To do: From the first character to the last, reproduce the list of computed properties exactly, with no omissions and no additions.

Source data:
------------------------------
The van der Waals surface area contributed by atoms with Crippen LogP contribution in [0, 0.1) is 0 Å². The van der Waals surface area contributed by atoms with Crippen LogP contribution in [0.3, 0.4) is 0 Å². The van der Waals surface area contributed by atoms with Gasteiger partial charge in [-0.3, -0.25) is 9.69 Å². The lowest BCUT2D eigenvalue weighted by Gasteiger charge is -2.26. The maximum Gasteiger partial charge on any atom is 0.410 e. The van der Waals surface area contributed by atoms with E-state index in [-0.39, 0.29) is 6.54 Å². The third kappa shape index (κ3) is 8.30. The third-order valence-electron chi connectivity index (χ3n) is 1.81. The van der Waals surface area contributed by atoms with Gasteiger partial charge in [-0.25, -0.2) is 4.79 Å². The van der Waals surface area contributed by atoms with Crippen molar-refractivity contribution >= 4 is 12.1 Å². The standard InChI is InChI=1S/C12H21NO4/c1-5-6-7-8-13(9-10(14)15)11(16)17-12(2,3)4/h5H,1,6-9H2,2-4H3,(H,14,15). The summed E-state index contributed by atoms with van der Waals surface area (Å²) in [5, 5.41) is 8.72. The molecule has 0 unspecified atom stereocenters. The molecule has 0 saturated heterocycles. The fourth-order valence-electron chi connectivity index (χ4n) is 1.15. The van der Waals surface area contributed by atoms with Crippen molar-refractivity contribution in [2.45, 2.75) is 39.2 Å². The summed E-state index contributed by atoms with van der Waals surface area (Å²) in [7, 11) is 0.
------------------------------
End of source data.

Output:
The van der Waals surface area contributed by atoms with Crippen LogP contribution in [0, 0.1) is 0 Å². The van der Waals surface area contributed by atoms with Crippen LogP contribution in [0.3, 0.4) is 0 Å². The van der Waals surface area contributed by atoms with Gasteiger partial charge in [-0.3, -0.25) is 9.69 Å². The lowest BCUT2D eigenvalue weighted by Gasteiger charge is -2.26. The maximum Gasteiger partial charge on any atom is 0.410 e. The van der Waals surface area contributed by atoms with E-state index in [-0.39, 0.29) is 6.54 Å². The third kappa shape index (κ3) is 8.30. The third-order valence-electron chi connectivity index (χ3n) is 1.81. The van der Waals surface area contributed by atoms with Gasteiger partial charge in [-0.25, -0.2) is 4.79 Å². The van der Waals surface area contributed by atoms with Crippen molar-refractivity contribution >= 4 is 12.1 Å². The standard InChI is InChI=1S/C12H21NO4/c1-5-6-7-8-13(9-10(14)15)11(16)17-12(2,3)4/h5H,1,6-9H2,2-4H3,(H,14,15). The summed E-state index contributed by atoms with van der Waals surface area (Å²) in [5, 5.41) is 8.72. The molecule has 0 unspecified atom stereocenters. The molecule has 0 saturated heterocycles. The fourth-order valence-electron chi connectivity index (χ4n) is 1.15. The van der Waals surface area contributed by atoms with Crippen molar-refractivity contribution in [2.45, 2.75) is 39.2 Å². The summed E-state index contributed by atoms with van der Waals surface area (Å²) in [7, 11) is 0.